#PersonOfInterest [5×01]: “B.S.O.D.” Review via NGE Guest Writer @NicolaChoi @PersonInterest #POI

Steps in the dark as the lights come back on

The 364 day(!) long hiatus is over and Person of Interest waltzed back onto our screens with some back-story, a classic Reese flash grenade, the imaginative—but well researched—decompression of The Machine, and a lot of guns. ‘B.S.O.D.’ picks up directly after the season finale, in which Samaritan are on a wild witch hunt in order to detain and kill the Team Machine gang. It’s sinister, when you think about it; Samaritan’s got control of the entirety of the NSA feeds and has marked the trio as ‘enemy combatants’. They’re everywhere—in your phones, your iPods, your laptops, your suggested news…right now on Person of Interest, the future of artificial intelligence looks bleak unless Harold (Michael Emerson), Root (Amy Acker) and Reese (Jim Caviezel) can reboot The Machine and fight back.

The episode starts with a rather ominous phone-call, a destroyed Subway base and a Root voiceover: “If you can hear this, you’re alone. The only thing left of us is the sound of my voice. I don’t know if any of us made it. Did we win? Did we lose? I don’t know. I’m not even sure I know what victory would mean anymore. And either way, it’s over. So let me tell you who we were, let me tell you who you are. And how we fought back.”

With The Machine compressed in the briefcase, Finch and Reese fight to protect it as they try to get back to the safety of their Subway base.

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It’s almost inverse, the way Person of Interest have approached this season—if Root’s left a recorded message for someone to pick up in the future. This episode was a frantic cat-and-mouse chase; it raised suspicions at the NYPD with Fusco, Samaritan T-boned Root’s car, and Reese and Finch are on the run, trying to avoid cameras as they make their wayward journey back to base. Root, on the other hand, is having a tougher time. Perhaps to throw Samaritan off the scent, the trio have split up and Samaritan shows its true capabilities by manipulating the Internet into breaking a news alert about a possible terrorist who looks exactly like Root on the Subway. She smacks and punches her way out (Shaw would be proud) and acquires a shotgun (don’t even ask how) but it’s still a game of deception and lies when she’s cornered by Samaritan in a dangerous misplacement of trust.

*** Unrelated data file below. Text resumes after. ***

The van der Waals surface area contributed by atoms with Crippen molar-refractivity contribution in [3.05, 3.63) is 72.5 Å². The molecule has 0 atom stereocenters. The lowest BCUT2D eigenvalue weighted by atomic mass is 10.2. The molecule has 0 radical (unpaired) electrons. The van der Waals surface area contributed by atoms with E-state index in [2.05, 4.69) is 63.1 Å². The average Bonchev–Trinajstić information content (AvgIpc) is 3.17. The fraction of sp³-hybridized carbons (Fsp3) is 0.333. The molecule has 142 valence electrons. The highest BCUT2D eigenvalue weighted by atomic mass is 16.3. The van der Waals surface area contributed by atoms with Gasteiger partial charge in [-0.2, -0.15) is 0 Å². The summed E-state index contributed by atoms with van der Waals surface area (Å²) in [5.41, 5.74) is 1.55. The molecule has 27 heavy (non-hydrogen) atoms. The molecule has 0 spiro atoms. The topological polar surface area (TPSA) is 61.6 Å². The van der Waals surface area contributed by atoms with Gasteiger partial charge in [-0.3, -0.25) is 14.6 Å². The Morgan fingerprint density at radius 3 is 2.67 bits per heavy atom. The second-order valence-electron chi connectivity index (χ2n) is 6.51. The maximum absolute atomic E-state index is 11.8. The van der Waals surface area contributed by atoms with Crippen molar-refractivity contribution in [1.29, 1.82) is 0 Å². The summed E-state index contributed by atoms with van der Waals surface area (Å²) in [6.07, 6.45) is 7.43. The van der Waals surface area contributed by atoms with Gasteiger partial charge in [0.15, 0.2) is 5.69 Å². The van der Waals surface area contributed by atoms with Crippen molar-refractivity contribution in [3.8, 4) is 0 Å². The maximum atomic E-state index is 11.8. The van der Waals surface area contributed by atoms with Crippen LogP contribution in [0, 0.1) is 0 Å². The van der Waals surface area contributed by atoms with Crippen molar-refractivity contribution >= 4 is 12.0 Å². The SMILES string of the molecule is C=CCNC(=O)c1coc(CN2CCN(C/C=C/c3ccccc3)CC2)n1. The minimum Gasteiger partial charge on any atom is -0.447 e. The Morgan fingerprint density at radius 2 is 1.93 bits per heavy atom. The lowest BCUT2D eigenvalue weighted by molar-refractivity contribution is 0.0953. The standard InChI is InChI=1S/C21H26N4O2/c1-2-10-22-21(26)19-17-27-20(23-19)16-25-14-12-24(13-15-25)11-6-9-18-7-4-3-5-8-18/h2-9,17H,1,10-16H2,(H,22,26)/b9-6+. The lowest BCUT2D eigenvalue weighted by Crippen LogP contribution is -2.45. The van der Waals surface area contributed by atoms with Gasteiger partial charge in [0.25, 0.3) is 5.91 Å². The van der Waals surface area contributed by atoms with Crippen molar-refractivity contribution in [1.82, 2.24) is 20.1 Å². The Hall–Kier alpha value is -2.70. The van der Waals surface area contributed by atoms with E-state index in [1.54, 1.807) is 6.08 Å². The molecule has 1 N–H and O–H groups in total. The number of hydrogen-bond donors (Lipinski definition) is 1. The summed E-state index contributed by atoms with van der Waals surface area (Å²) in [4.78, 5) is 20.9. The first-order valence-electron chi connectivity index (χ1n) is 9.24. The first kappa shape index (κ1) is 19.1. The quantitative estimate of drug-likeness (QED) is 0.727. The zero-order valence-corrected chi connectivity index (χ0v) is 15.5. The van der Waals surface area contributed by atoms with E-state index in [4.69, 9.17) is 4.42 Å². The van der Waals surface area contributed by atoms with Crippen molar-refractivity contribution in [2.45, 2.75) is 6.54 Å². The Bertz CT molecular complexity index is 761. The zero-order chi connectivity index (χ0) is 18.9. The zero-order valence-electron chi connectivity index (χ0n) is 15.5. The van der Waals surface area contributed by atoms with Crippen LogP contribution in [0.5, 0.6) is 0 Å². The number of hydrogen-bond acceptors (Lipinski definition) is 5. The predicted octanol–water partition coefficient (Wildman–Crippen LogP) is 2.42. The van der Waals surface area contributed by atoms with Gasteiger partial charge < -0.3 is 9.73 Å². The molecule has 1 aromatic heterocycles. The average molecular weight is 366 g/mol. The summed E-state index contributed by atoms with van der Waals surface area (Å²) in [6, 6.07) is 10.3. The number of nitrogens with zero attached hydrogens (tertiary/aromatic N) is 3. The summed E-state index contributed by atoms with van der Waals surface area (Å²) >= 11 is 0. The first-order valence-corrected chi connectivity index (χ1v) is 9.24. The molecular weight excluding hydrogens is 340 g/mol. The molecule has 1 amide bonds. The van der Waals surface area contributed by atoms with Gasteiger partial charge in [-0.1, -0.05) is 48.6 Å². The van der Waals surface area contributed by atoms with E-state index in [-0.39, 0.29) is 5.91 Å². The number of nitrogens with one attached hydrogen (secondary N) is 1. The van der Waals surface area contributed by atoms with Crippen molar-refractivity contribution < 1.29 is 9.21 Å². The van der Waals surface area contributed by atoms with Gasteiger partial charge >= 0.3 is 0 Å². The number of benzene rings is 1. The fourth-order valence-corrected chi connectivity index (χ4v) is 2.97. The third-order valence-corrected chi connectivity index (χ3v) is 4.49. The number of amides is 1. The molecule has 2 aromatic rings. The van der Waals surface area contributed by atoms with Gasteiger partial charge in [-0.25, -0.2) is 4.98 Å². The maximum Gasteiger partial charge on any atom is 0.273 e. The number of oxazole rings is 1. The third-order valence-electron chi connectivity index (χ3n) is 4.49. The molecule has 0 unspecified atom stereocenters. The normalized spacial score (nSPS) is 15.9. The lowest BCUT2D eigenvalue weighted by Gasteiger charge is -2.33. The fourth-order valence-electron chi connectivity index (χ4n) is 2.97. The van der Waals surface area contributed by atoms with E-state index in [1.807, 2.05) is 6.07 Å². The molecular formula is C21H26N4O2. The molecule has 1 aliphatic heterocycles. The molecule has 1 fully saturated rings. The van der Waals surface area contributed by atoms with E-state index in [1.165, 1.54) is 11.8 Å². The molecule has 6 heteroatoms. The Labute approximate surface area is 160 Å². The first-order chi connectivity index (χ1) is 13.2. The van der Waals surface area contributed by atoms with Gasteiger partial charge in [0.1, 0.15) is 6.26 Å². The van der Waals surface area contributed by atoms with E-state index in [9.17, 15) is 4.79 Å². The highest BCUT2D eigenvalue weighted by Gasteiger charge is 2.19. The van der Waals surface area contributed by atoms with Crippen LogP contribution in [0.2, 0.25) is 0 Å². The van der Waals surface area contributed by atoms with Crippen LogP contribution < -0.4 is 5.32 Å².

Root’s armed and dangerous—but when is she ever not?

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As far as the episode reaches into the team splitting up in terms of their capabilities—for example, in rebuilding The Machine, we know Root and Finch will clash ethically and morally and are both technologically capable of building something incredible; Reese even acknowledges this episode that Finch needs Root in the Subway, and that he’s better doing what he does best—protecting the team.

But over five seasons and substantial losses, whatever challenge Samaritan lobs at Team Machine, they will not cave. Root lost Shaw (Sarah Shahi). She almost lost Finch. She’s not leaving Reese to fend for himself.

Samaritan, as an AI, is still somewhat of a baby; I suppose so is The Machine now, depending on the state of decompression. But headed by Greer, Samaritan is a large group of ruthless operatives. Reese, Finch, Root, Fusco and later, Shaw—they’re a unit. A family. And I think it’ll take a little bit more than just a wild witch-hunt to break this team apart, as the entire episode tried to do. Every single minute of ‘B.S.O.D.’ was about inducing paranoia, the growing threat of Samaritan, the increasing priority of eliminating all members of Team Machine: yet at the end, it’s Team Machine who reunite back at their Subway base, a little battered and bruised, to re-boot The Machine. It’s time to get back in business and fight back.